But the negative moral precepts, those prohibiting certain concrete actions or kinds of behavior as intrinsically evil, do not allow for any legitimate exception. They do not leave room, in any morally acceptable way, for the “creativity” of any contrary determination whatsoever. Once the moral species of an action prohibited by a universal rule is concretely recognized, the only morally good act is that of obeying the moral law and of refraining from the action which it forbids. [Veritatis Splendor 52, 67]
And the prohibition on murder includes a prohibition on mass murder. No exceptions.
However, deacon Toner doesn’t care what the Church teaches. He ignores the teaching of Veritatis Splendor on intrinsically evil acts. He openly opposes the idea that some acts are always wrong to choose.
First, he justifies lying for a good purpose. He cites Peter Kreeft’s article justifying lying. My response to Kreeft is here: On lying, intrinsic evil, and moral intuition. Why does Toner begin by discussing lying? Because he knows that he cannot justify the mass destruction of innocent human lives at Hiroshima and Nagasaki, unless he first destroys the teaching of the Church on intrinsically evil acts. Once he establishes his first premise, that an intrinsically evil act of lying is justifiable for a good purpose, he then goes on to justify mass murder for a good purpose.
Notice the progression. The assertion that one small lie is justified for a greater good very quickly leads to the justification of mass murder via the bombing of cities. Once you overturn the teaching that some acts are always wrong to choose, every type of act becomes justifiable, even acts of grave depravity. Already, some other authors are justifying abortifacient contraception and abortion in the same way: by ignoring or opposing the teaching of the Church on intrinsically evil acts. Abortion is genocide, and the first step in justifying that genocide is to justify any intrinsically evil act, even a little white lie.
In the end, Toner’s argument is essentially proportionalism, where the morality of an act is based on a weighing of the good and bad effects. The bombings saved lives and shortened the war, therefore, we are supposedly justified in ignoring the intrinsic evil of those acts.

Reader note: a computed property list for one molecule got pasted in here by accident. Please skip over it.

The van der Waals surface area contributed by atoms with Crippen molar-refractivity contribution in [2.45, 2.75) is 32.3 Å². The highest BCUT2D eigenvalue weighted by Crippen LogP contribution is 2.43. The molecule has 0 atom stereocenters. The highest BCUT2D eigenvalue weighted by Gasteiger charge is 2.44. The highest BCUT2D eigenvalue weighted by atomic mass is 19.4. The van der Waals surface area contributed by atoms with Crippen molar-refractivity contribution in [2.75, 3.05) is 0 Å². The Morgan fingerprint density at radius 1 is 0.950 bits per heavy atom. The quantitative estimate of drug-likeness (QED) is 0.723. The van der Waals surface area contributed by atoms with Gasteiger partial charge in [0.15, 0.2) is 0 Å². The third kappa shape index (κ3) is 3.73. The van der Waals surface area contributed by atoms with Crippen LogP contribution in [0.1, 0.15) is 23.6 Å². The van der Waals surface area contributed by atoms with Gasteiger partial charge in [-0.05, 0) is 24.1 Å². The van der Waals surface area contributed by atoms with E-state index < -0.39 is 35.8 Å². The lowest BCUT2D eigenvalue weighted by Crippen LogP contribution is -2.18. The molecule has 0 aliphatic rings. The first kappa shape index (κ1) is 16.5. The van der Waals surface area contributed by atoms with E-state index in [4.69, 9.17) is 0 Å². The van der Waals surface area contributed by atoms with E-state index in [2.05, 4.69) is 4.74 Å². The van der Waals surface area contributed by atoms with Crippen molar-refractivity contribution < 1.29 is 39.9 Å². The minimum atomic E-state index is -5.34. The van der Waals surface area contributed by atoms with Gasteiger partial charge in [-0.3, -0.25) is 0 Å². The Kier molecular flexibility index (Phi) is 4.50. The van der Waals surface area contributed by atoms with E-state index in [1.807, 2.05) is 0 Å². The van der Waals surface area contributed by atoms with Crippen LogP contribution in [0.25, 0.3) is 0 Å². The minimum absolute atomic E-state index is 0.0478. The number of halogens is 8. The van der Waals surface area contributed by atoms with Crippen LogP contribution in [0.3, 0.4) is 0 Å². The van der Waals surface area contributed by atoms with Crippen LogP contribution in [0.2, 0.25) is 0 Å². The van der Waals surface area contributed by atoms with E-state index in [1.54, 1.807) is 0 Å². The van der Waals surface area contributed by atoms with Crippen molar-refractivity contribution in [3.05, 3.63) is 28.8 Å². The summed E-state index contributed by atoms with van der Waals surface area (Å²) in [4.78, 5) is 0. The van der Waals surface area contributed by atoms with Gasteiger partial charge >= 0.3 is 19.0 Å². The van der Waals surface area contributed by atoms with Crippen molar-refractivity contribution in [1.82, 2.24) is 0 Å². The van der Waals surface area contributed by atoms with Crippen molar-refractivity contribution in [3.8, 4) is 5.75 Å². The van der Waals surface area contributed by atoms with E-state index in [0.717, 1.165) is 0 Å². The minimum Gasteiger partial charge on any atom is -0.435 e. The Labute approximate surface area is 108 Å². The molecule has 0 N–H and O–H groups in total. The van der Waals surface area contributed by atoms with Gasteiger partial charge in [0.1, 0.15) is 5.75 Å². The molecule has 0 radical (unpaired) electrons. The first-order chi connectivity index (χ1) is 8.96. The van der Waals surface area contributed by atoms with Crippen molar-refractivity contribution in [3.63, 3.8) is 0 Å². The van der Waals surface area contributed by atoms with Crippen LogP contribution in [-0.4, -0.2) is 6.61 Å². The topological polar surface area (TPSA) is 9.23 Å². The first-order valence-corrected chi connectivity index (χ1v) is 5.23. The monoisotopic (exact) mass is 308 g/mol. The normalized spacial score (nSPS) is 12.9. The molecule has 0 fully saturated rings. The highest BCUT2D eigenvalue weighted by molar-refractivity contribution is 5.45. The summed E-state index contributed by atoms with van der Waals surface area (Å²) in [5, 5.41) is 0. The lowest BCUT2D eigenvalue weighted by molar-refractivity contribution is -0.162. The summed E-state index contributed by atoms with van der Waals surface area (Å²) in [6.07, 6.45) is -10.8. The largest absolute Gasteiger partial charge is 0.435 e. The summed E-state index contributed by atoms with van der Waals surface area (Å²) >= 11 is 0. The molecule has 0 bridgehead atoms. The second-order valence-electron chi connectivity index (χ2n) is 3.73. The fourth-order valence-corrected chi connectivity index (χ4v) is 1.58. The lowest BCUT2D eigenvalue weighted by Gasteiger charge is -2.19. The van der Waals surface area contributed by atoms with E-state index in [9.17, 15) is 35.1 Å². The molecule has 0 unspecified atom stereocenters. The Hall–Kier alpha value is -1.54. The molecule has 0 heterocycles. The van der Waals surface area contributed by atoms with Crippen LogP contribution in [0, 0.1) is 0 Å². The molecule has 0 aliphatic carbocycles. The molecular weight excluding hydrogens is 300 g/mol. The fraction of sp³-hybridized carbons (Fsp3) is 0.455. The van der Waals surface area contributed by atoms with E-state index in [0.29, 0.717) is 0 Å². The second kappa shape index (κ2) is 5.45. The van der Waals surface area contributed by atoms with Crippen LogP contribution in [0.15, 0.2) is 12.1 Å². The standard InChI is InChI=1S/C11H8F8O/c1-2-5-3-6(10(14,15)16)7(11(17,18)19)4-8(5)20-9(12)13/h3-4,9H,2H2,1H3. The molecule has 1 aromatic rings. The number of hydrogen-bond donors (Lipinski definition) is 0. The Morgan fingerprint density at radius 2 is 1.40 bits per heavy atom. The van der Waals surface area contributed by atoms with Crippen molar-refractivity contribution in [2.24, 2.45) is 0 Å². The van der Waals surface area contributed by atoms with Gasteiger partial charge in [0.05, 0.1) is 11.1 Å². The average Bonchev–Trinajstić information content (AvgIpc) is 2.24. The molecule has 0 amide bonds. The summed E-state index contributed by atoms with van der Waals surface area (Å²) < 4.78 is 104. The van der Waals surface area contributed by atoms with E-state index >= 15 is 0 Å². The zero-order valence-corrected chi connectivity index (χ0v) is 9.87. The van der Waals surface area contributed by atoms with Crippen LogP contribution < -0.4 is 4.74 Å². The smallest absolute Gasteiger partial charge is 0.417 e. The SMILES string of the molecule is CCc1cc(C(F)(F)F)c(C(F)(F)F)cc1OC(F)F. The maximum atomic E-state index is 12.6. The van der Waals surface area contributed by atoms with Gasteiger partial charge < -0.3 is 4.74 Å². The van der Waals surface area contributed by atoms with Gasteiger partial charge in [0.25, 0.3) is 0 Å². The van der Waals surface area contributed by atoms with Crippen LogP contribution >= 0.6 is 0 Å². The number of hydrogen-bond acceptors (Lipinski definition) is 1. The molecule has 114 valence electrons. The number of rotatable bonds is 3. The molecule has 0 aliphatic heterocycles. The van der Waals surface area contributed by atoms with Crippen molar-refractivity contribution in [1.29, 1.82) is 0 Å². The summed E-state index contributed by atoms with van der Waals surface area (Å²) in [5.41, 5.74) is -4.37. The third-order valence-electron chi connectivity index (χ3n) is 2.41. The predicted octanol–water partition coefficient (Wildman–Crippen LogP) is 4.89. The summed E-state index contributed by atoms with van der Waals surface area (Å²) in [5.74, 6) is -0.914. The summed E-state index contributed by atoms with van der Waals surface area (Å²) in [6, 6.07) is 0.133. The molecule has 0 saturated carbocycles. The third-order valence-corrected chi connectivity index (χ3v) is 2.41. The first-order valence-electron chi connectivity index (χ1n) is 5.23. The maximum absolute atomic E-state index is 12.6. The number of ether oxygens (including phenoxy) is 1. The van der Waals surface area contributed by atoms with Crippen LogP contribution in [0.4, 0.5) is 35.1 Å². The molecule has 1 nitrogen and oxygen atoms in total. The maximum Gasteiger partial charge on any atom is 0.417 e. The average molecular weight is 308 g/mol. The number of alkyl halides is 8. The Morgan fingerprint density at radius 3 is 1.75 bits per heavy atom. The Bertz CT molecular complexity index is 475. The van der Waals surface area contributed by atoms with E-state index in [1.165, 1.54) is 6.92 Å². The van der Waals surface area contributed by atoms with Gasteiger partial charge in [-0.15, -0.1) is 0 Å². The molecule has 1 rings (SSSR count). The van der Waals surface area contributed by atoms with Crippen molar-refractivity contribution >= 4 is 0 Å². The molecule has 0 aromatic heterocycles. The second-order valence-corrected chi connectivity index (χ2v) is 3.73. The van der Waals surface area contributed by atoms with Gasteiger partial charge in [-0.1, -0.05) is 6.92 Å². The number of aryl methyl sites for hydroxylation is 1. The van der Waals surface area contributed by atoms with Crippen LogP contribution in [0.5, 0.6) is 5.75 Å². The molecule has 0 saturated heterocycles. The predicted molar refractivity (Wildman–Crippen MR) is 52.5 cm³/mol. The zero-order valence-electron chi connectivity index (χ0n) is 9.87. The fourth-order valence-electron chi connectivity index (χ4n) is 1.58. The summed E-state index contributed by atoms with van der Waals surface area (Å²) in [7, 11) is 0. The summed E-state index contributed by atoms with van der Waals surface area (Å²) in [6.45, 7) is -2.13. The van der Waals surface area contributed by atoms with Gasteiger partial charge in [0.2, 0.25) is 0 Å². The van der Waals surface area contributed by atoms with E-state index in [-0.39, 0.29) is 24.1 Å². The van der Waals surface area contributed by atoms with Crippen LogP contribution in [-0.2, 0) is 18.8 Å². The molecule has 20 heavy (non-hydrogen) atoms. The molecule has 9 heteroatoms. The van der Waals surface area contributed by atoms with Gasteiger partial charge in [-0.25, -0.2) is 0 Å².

Now I’m going to say what other commentators are unwilling to say. Deacons Russell and Toner are publicly teaching heresy and publicly justifying mass murder. They are openly rejecting the teaching that intrinsically evil acts are always wrong, and that murder of any kind, let alone mass murder, is never justified.
“Every act of war directed to the indiscriminate destruction of whole cities or vast areas with their inhabitants is a crime against God and man, which merits firm and unequivocal condemnation.” [Catechism of the Catholic Church, n. 2314; quoting Second Vatican Council, Gaudium et Spes 80, n. 3]
The deacons are ignoring two specific pronouncements of recent Popes, clearly implying that the bombings of Hiroshima and Nagasaki were intrinsically evil.
Pope Saint John Paul II: “Your country remembers the painful episodes of the Second World War that struck countless innocent victims in Hiroshima and Nagasaki.”
Pope Benedict XVI: “I also greet the group of survivors of the nuclear attacks on Hiroshima and Nagasaki, and I pray that the world may never again witness such mass destruction of innocent human life.”
The deliberate killing of innocent human life is intrinsically evil. And intrinsically evil acts admit no exception.
The rejection of the Church’s teaching on intrinsically evil acts by Toner and Russell is heresy, as is their justification of the mass murders at Hiroshima and Nagasaki. Russell goes so far as to justify the indiscriminate bombings of Tokyo and Dresden, which are also examples of mass murder.
Two deacons are guilty of teaching heresy and of approving of mass murder. And yet so many Catholics see this dispute as a mere difference of opinion.
To the contrary, when the Magisterium infallibly teaches on any matter of faith and morals, the full assent of faith is required, under pain of heresy. Some “doctrines require the assent of theological faith by all members of the faithful”, and “whoever obstinately places them in doubt or denies them falls under the censure of heresy” [Ad Tuendam Fidem].